The Oral Argument in Bell Atlantic Corp. v. Twombly
Twombly poses the question of what facts must a plaintiff allege to avoid dismissal of a claim of an agreement in restraint of trade. Plaintiffs had alleged parallel conduct by defendants and made a bare assertion that it was part of a conspiracy in restraint of trade. The District Court dismissed on the grounds that plaintiffs must allege facts sufficient to show that the resultant parallel conduct was “suspicious enough to suggest that defendants are acting pursuant to a mutual agreement.” The Second Circuit reversed, holding that alleged parallel conduct plus a bare assertion of conspiracy are sufficient to state a claim under section 1 of the Sherman Act.
A very active Supreme Court heard oral argument on November 27, 2006. Justices Stevens, Ginsburg, Souter, Breyer, Scalia, Roberts, Kennedy and Alito all asked questions. The Assistant Attorney General for Antitrust argued that “parallel action or inaction is ubiquitous in our economy and often reflects beneficial competitive forces.” Tr. 18. Justices Breyer, Ginsburg and Roberts all seemed to agree. Tr. 32, 39, 46-7.
The Court may, of course, affirm or reverse. But, based on the questions at oral argument, one possible out come would be for the Court to dismiss the writ of certiorari as improvidently granted. The questions revealed a potentially serious problem with the record in that ¶ 51 of the Complaint ends by alleging on information and belief a conspiracy in restraint of trade. The Justices devoted much of the time to probing this discrete allegation.
In another case decided just last term, Laboratory Corp. of America v. Metabolite Labs., the Court also heard oral argument, expressed concerns about problems in the record, and then dismissed the writ as improvidently granted, with three Justices dissenting.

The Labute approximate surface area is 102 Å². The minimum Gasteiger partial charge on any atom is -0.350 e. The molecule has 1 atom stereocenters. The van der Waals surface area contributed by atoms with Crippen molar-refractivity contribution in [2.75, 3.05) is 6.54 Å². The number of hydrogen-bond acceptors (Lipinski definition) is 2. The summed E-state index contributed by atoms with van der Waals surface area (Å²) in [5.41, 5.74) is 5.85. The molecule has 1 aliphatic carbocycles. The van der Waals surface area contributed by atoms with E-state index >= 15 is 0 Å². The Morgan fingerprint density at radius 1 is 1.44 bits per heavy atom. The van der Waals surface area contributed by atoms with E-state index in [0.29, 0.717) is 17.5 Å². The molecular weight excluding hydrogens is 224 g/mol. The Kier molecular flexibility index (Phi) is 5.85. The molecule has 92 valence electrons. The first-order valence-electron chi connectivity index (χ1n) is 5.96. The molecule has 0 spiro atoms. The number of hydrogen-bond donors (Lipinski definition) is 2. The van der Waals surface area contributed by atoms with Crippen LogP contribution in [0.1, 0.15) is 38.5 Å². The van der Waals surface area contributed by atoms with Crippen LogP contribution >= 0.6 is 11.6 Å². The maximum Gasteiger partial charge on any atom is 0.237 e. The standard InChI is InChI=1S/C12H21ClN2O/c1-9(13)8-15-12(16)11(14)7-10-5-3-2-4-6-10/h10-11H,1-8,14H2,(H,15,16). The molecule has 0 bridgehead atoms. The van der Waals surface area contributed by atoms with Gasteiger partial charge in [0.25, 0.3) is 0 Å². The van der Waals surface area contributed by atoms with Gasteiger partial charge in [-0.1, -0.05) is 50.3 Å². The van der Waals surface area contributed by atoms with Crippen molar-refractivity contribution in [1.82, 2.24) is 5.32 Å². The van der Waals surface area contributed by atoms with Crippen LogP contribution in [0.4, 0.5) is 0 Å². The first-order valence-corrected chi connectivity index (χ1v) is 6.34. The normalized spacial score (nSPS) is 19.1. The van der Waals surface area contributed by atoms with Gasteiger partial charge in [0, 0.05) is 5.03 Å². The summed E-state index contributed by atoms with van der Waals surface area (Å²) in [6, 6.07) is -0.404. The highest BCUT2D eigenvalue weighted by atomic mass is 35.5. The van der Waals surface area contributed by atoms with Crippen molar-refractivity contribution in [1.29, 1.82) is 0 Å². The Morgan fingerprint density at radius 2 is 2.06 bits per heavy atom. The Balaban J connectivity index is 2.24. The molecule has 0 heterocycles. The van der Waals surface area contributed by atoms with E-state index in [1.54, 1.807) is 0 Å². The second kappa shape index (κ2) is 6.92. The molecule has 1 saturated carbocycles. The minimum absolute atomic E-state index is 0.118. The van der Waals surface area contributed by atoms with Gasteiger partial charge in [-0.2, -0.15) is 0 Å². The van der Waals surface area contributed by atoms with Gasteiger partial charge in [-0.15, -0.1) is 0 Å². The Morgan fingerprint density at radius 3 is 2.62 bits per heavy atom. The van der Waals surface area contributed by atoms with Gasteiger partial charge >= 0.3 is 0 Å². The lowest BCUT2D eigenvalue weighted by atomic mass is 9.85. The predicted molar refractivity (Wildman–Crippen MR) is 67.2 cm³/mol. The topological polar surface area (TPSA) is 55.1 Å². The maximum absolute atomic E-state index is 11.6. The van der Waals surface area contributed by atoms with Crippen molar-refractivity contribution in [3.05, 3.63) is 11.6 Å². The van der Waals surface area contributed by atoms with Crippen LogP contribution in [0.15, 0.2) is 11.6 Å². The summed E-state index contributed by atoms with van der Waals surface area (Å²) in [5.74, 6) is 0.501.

Several Justices raised serious issues. Justice Stevens, for example, asked whether plaintiffs had adequately pled conspiracy in ¶ 51 by alleging “upon information and belief that defendants have entered into a contract combination or conspiracy to prevent competitive entry in their respective . . . markets” and remained incredulous when counsel answered “no.” Tr. 4.
Justice Ginsburg then picked up the same point asking whether Petitioners were not really arguing that Respondents must plead “a statement of facts” that supports their alleged conclusion, noting that our rules “assiduously avoid using the word fact throughout” and that from 1938 on it has been the rule that “you’re not required to plead facts.” Tr. 5.
She then pointed to Form 9’s model complaint alleging that defendant “negligently drove” the car into plaintiff and asked whether that was sufficient to state a tort claim. Tr. 6-7.
Justice Stevens then asked if an allegation that defendants “agreed orally not to compete with one another” would be sufficient. Counsel said “yes.” Tr. 12.
Justice Scalia then said “I wish you would reconsider that. Because if that’s, if that’s all you’re arguing, I don’t see anything to be gained by – by such a holding.” Tr. 15.
Justices Breyer and Scalia also seemed troubled by the fact that petitioners had not moved under Rule 12(e) for a more definite statement. Tr. 14 and 17.
Justice Scalia also pointed out that “some parallel action would indicate [an agreement] wouldn’t it? I mean, if for example they, you have nine companies that change their price at the same hour of the same day, 10 months in a row.” Tr. 20. Counsel for the United States agreed.
Justices Roberts, Breyer, and Scalia were also troubled by the task of defining more precisely exactly what more would be required to state a claim, e.g., the date of the agreement, whether it was in writing, etc. Tr. 23-24, 27.
All in all, it was a very active oral argument. A final decision is not expected for several months.
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